Scientific Note: Arundinaria gigantea and Arundinaria macrosperma, the Correct Names Respectively for the Switch Cane and the Giant Cane

Published:

June 2009

Author

Daniel B. Ward

Additional Authors

Thomas Walter in 1788 described and named two species now assigned to Arundinaria. His two names, Arundo gigantea and Arundo tecta, are now believed to represent not only synonyms but developmental stages of the same taxon. If Arundinaria in the southeastern United States is interpreted to consist of two species, the smaller plant, the Switch Cane, may correctly be known as A. gigantea (Walt.) Muhl. The second, larger plant, the Giant Cane, then becomes A. macrosperma Michx. To provide greater stability to these names, an epitype has been selected for each.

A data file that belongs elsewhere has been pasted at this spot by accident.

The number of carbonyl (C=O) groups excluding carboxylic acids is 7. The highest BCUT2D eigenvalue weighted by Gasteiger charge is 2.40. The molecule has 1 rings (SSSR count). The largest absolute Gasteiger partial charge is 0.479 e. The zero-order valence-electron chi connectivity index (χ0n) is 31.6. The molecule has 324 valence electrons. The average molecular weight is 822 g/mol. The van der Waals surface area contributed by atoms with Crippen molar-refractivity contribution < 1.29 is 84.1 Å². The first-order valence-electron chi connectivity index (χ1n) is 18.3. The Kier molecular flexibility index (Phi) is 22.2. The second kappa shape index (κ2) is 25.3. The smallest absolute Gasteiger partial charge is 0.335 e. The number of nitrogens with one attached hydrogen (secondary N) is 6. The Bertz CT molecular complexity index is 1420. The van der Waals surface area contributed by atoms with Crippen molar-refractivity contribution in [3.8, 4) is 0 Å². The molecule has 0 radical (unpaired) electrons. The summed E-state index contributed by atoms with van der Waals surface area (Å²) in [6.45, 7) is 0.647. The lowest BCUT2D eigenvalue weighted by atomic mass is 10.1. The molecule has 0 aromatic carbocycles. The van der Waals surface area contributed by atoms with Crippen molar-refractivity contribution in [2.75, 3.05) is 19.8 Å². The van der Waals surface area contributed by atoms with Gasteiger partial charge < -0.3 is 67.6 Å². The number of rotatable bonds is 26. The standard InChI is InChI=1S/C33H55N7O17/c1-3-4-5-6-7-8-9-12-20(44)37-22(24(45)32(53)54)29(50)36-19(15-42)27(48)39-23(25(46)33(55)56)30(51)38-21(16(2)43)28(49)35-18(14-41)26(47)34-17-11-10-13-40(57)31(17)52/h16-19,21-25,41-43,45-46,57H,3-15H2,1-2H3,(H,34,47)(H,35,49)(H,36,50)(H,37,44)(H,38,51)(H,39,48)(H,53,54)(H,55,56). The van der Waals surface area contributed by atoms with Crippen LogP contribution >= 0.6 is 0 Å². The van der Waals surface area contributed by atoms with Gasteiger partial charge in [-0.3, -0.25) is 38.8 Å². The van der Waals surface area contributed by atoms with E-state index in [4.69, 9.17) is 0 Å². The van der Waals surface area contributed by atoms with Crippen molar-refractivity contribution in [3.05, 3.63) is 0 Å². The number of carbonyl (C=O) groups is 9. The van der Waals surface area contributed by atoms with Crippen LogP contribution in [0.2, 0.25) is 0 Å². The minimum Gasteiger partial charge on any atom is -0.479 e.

Arundinaria (Poaceae/Gramineae) is a genus of very large grasses, the only widespread true bamboos in North America. In the southeastern United States two taxa are usually recognized, perhaps more readily addressed by their common names than by their uncertain scientific designations. Switch Cane is found commonly on moist soils along the Atlantic seaboard, from eastern Virginia to central peninsular Florida and west along the Gulf of Mexico to southern Mississippi (Gilly 1943, Triplett et al. 2006). Giant Cane forms dense stands or ‘‘canebreaks’’ on bottomlands from the western Carolinas throughout the lower Mississippi River valley and south from northern Florida to eastern Texas. The two taxa seem securely separated by the presence in the rhizomes of Switch Cane of a ring of conspicuous peripheral air canals or lacunae, a character absent in Giant Cane (McClure 1963, Triplett et al. 2006). The spikelets carry additional diagnostic characters—in shape, color, and pubescence of the glumes (Gilly 1943)—though the usefulness of spikelet characters is limited by the infrequency (often spanning decades) with which the plants flower. Vegetative characters, including pubescence and length of the sheath and blade, have also been noted (Hitchcock 1951, Triplett et al. 2006), though they are less obvious and perhaps intergrading.

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